64, 339, 280, 491 = 317 − 47 = 31 × (356 + 355 · 4 + ··· + 35 · 45 + 46)
It is not a prime! Similar considerations show that if 푥 and 푦 are positive integers and 푥 − 푦 > 1, then for any 푛 ≥ 1. 푥푛 − 푦푛 is never a prime. Identity (4) now opens up a completely new area for discussion about prime numbers (see Section 1.3 of Wu, 2016 for more details). What is noteworthy is that while we are still doing arithmetic, we dis- cover that, by introducing symbols to represent numbers and by welcoming the concept of generality into our computations, the consideration of the summation of a finite geometric series is seen, via identity (4), to be related to the question of whether some whole numbers are primes. This is an example of the power of generality that eighth-graders can appreciate.
Next, consider the solutions of equations, a topic central to any school algebra curricu- lum and—in fact—to the historical development of algebra itself. We can make our point with a simple linear equation, 4푥 + 1 = 2푥 − 3. In the usual presentation of school algebra, 푥 is a variable and we solve the equation by the following symbolic manipulations: Step A: (−2푥) + 4푥 + 1 = (−2푥) + 2푥 − 3. Step B: 2푥 + 1 = −3. Step C: 2푥 + 1 + (−1) = −3 + (−1). Step D: 2푥 = −4. Step E: 푥 = −2. The answer of −2 is correct, but a little reflection would reveal that these five steps make no sense whatsoever. Consider Step A, for example. Since 푥 is a quantity that varies, what does it mean to say that the two quantities that vary, 4푥 + 1 and 2푥 − 3, are somehow "equal"?2 And how do 4푥 + 1 and 2푥 − 3 stay being "equal" after the varying quantity −2푥 has been added to both? Moreover, the passage from Step A to Step B requires that we apply the distributive law and the associative law of addition to both (−2푥) + 4푥 + 1 and (−2푥) + 2푥 − 3. Now students learned in arithmetic that these laws of operation are
2For example, since 푥 can vary, 푥 may be equal to 0. In that case, 4푥 + 1 = 1 and 2푥 − 3 = −3. How can 1 be equal to −3?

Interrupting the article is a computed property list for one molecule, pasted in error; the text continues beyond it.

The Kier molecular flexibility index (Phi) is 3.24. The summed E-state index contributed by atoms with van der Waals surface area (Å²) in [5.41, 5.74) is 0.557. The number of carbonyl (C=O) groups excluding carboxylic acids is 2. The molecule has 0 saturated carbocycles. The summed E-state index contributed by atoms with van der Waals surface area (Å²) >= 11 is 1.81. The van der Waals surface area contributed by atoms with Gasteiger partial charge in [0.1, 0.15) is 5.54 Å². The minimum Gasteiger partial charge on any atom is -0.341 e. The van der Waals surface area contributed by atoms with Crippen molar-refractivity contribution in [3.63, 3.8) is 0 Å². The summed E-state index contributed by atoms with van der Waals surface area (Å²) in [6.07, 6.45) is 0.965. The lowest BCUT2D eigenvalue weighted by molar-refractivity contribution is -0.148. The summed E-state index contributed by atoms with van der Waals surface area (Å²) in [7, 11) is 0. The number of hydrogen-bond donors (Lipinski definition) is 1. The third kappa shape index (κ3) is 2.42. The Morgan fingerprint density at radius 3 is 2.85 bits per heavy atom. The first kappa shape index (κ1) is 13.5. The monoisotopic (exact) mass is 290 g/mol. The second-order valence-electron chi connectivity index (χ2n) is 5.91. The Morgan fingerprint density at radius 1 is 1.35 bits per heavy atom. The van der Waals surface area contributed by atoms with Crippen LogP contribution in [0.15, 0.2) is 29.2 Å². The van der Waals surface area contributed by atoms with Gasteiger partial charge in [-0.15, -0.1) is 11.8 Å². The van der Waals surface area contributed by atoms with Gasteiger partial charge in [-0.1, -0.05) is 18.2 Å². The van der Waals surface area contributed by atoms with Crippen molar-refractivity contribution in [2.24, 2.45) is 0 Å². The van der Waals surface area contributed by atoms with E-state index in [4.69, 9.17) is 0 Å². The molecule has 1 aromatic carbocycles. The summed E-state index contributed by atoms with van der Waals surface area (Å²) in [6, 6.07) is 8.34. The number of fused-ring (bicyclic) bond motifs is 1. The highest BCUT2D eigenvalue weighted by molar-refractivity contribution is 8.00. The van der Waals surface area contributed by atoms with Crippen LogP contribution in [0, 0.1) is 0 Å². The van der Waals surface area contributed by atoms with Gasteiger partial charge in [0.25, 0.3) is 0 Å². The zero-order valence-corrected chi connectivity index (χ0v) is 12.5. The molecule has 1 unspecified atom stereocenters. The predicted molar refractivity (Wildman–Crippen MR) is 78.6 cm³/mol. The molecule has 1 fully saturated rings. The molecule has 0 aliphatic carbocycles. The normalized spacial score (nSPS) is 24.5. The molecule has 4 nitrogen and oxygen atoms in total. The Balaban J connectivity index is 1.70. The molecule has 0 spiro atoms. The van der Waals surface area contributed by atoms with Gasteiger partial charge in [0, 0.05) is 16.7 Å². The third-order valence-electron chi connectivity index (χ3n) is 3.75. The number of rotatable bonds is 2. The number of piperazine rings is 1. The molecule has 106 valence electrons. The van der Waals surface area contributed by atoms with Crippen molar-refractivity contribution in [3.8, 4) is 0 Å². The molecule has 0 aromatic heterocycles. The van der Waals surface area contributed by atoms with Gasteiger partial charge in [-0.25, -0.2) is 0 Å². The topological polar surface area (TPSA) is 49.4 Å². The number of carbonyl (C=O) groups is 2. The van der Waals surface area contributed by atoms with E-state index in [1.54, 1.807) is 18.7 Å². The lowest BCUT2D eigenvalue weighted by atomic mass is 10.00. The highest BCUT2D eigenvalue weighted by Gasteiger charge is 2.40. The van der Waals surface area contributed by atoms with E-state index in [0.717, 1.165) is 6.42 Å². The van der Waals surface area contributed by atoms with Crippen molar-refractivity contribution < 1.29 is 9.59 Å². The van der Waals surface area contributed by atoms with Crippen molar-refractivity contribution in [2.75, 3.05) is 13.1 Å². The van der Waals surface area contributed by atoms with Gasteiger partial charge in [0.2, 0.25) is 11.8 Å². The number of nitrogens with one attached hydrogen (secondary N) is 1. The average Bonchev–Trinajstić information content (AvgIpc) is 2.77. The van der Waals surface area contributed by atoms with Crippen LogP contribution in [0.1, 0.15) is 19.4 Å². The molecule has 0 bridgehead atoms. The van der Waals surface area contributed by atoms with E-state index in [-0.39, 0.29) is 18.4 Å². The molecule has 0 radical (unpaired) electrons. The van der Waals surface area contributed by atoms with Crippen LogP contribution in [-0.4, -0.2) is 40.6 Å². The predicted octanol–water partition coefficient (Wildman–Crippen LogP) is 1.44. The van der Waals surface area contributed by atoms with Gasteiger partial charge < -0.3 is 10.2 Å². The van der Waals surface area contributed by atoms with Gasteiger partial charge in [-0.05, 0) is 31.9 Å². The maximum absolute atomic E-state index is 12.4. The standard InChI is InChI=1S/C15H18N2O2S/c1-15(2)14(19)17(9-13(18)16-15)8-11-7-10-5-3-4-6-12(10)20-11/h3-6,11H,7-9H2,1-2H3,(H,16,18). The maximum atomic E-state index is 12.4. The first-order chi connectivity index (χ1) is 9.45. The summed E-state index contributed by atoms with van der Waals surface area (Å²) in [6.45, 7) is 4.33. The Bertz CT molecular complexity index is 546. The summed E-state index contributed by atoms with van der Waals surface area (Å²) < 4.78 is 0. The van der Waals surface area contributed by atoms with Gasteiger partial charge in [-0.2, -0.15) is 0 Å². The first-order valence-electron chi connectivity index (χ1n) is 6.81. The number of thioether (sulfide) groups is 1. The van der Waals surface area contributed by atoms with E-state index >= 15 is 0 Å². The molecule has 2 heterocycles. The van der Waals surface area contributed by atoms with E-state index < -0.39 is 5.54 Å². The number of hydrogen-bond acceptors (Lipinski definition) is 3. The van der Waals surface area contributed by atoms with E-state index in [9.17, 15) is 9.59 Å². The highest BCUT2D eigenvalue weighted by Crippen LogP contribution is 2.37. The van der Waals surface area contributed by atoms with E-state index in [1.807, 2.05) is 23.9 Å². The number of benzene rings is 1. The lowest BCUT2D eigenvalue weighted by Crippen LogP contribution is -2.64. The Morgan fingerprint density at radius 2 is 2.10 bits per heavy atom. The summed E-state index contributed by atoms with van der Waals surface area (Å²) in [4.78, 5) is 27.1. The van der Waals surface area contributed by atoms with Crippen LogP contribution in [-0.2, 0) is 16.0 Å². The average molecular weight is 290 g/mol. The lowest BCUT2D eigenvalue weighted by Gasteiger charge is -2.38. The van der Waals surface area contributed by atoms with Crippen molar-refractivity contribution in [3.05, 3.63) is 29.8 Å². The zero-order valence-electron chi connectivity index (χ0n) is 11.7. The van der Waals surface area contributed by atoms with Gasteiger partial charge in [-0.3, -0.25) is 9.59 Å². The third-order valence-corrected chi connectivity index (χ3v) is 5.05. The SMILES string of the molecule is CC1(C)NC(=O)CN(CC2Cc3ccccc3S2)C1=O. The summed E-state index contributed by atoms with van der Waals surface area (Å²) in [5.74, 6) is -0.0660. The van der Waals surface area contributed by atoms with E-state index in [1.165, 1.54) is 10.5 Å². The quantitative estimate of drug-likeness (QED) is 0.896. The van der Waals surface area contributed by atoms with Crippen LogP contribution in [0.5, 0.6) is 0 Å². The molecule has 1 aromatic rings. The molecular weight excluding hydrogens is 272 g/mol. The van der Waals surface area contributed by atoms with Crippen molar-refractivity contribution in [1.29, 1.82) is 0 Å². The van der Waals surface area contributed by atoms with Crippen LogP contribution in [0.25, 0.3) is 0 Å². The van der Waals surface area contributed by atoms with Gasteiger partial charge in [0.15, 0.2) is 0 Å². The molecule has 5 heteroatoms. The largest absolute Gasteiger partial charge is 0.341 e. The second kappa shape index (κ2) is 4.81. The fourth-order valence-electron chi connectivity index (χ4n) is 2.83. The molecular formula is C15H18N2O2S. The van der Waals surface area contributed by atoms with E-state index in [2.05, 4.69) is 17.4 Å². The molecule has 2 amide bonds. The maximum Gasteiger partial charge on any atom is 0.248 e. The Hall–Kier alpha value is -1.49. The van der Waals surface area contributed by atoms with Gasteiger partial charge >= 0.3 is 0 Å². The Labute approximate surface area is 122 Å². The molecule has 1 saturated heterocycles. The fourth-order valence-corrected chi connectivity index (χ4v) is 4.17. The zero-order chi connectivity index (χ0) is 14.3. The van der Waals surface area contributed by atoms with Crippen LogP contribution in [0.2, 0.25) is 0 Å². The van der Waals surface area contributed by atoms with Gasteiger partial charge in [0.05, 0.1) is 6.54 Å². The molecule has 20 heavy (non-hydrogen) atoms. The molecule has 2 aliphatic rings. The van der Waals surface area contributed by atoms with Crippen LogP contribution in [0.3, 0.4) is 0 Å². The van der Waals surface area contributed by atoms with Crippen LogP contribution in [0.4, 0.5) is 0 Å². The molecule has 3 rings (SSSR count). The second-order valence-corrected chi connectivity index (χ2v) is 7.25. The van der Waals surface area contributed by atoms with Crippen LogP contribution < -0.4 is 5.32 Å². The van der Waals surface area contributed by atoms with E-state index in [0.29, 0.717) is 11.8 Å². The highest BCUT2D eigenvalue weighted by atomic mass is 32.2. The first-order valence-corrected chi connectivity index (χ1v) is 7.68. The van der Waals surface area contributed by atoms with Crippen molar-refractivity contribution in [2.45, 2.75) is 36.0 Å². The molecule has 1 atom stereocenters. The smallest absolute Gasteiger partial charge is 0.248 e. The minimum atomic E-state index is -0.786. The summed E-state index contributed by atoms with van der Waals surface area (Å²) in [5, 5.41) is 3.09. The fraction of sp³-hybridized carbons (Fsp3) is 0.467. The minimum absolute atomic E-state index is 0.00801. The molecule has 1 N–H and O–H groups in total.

6 applicable to numbers, but where is it explained that these laws are equally applicable to quantities that vary? And so on. Such a drastic turn of events, from explicit computations to unknowable computations, can be disorienting to students. Is mathematics supposed to teach students how to reason, or is it supposed to encourage rote-learning? This is but one of many blatant examples of how the usual school curriculum disrupts students’ transition from arithmetic to algebra. The main culprit is the cult of "vari- ables" and its inevitable subsequent abuses. We can rectify this unwarranted disruption by restoring the idea of algebra as generalized arithmetic, as follows. First, we have to come to terms with what an "equation" is. The meaning of the equation 4푥+1 = 2푥−3 is that it is a question: is there a number 푥 so that 4푥+1 = 2푥−3? Such a number 푥 is then called a solution of 4푥 + 1 = 2푥 − 3. Note that no "variable" is involved. Just numbers. The way to solve this equation is to assume that there is a solution 푥. Remember: this 푥 is now a single number. So we have the equality of two numbers, 4푥 + 1 = 2푥 − 3, and Steps A to Step E now become five successive statements about numbers, each step being a consequence of the preceding one. At the end, what we get is this:
If there is a solution 푥 of 4푥 + 1 = 2푥 − 3, this solution has to be −2.